Graham DG, Harris DM, Elder NC, et al. Qual Saf Health Care. 2008;17:201-8.
Patient harm resulting from errors in the diagnostic testing process is common in outpatient care, but many potentially harmful errors become "near misses" due to mitigating actions by clinicians, office staff, or patients themselves. This study analyzed voluntary incident reports from a companion study of testing errors in family medicine clinics, with the goal of identifying factors that prevented patient harm from testing errors. Errors were more likely to be mitigated if they could be more easily detected by office staff—for example, if a test was ordered incorrectly—and mitigated events resulted in less harm to patients. However, as noted in prior research, problems were noted at each stage of the testing process, implying that ambulatory clinics require comprehensive systems for ordering and following up on tests to ensure patient safety and optimal care.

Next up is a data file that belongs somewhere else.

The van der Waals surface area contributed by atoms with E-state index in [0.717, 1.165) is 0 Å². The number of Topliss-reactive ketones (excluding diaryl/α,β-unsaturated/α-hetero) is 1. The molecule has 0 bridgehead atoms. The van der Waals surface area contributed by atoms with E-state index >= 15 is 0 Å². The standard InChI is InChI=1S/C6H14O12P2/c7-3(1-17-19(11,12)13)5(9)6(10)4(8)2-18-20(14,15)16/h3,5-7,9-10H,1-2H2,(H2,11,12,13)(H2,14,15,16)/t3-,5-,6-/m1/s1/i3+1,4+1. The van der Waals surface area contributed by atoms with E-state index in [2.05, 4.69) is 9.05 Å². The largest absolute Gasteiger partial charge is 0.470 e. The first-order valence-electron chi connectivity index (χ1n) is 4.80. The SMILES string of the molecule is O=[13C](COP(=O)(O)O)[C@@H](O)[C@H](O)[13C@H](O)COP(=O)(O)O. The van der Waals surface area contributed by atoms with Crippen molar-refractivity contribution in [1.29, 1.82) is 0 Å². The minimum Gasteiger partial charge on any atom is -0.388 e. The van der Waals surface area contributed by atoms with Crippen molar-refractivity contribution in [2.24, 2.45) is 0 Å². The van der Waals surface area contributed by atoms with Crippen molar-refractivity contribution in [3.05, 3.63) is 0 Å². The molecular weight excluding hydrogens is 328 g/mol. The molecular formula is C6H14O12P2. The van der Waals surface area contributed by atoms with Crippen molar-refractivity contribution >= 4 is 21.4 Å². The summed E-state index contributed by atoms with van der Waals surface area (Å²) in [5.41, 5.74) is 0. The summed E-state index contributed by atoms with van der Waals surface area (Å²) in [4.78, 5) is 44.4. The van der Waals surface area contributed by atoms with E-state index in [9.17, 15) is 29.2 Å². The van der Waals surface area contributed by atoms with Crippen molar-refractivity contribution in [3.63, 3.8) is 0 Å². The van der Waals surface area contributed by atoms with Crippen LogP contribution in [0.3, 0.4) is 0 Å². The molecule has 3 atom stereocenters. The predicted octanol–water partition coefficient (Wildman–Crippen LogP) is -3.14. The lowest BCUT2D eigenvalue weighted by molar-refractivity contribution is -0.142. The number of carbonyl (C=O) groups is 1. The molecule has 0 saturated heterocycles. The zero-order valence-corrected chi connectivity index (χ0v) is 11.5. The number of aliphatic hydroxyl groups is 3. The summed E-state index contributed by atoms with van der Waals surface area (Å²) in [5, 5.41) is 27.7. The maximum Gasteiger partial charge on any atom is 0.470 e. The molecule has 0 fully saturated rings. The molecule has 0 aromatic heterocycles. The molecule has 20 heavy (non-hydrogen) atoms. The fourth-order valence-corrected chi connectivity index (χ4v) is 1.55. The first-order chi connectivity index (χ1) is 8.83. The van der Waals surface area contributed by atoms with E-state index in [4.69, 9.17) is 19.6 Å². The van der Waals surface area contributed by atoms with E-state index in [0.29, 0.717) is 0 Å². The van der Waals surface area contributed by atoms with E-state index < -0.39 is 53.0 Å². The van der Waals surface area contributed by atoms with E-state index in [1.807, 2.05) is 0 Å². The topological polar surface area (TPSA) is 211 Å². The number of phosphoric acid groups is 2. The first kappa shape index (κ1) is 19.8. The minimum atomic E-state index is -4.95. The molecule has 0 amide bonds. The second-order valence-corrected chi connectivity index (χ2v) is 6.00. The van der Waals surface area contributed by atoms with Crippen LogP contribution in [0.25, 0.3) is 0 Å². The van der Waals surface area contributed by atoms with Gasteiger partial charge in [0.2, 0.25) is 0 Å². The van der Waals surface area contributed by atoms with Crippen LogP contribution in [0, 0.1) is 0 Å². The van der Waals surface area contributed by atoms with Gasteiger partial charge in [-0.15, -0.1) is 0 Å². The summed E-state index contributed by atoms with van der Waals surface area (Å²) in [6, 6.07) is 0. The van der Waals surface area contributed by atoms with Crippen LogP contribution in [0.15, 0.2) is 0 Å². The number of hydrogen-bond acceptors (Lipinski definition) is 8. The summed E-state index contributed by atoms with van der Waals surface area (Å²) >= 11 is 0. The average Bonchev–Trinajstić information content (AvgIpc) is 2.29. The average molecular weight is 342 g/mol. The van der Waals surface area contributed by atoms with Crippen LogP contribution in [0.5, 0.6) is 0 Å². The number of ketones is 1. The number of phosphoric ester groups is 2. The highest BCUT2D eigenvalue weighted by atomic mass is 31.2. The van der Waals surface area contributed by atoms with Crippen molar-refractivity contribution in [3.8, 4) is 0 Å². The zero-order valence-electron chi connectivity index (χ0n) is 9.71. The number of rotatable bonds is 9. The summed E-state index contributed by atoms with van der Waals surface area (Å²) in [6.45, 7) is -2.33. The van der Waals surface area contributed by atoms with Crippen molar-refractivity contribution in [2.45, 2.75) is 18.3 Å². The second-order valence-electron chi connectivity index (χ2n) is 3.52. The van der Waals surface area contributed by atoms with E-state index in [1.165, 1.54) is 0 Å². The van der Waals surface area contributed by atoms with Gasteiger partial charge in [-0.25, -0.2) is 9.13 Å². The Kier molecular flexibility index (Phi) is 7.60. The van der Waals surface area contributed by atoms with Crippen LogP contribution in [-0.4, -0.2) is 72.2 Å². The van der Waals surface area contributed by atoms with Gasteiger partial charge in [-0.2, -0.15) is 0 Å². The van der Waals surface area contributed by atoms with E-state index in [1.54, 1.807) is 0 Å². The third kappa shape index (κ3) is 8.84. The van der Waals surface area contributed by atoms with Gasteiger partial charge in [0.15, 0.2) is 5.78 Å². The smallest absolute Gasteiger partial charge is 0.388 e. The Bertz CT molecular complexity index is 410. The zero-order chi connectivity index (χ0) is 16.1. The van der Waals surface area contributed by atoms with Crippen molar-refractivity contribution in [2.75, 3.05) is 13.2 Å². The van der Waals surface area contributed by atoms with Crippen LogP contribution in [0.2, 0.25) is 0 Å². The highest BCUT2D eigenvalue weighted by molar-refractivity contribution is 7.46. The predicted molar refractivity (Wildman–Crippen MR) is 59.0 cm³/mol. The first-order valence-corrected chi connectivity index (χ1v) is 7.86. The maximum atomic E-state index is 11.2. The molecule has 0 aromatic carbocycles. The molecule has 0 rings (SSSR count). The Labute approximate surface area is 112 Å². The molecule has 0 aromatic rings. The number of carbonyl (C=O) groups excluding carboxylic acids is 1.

Weingart SN, Price J, Duncombe D, et al. Jt Comm J Qual Patient Saf. 2007;33:83-94.
This study assessed the ability of patients to detect medical errors through an innovative mechanism of using patient safety liaisons (trained patient and family volunteers) to conduct interviews of patients at an outpatient chemotherapy center. Patients' responses to open-ended questions were reviewed by physicians, who classified reported adverse events as adverse events, near misses, or problems with service quality (eg, delays or poor communication). Patients demonstrated good understanding of safe practices in outpatient chemotherapy, and nearly one-fourth of the patients felt they had experienced unsafe care. However, only 1% of the reported events were classified as true medical errors with potential for harm. The vast majority of events related to service quality rather than quality of care. Prior research also assessed the relationship between patient perceptions of care quality and service quality.
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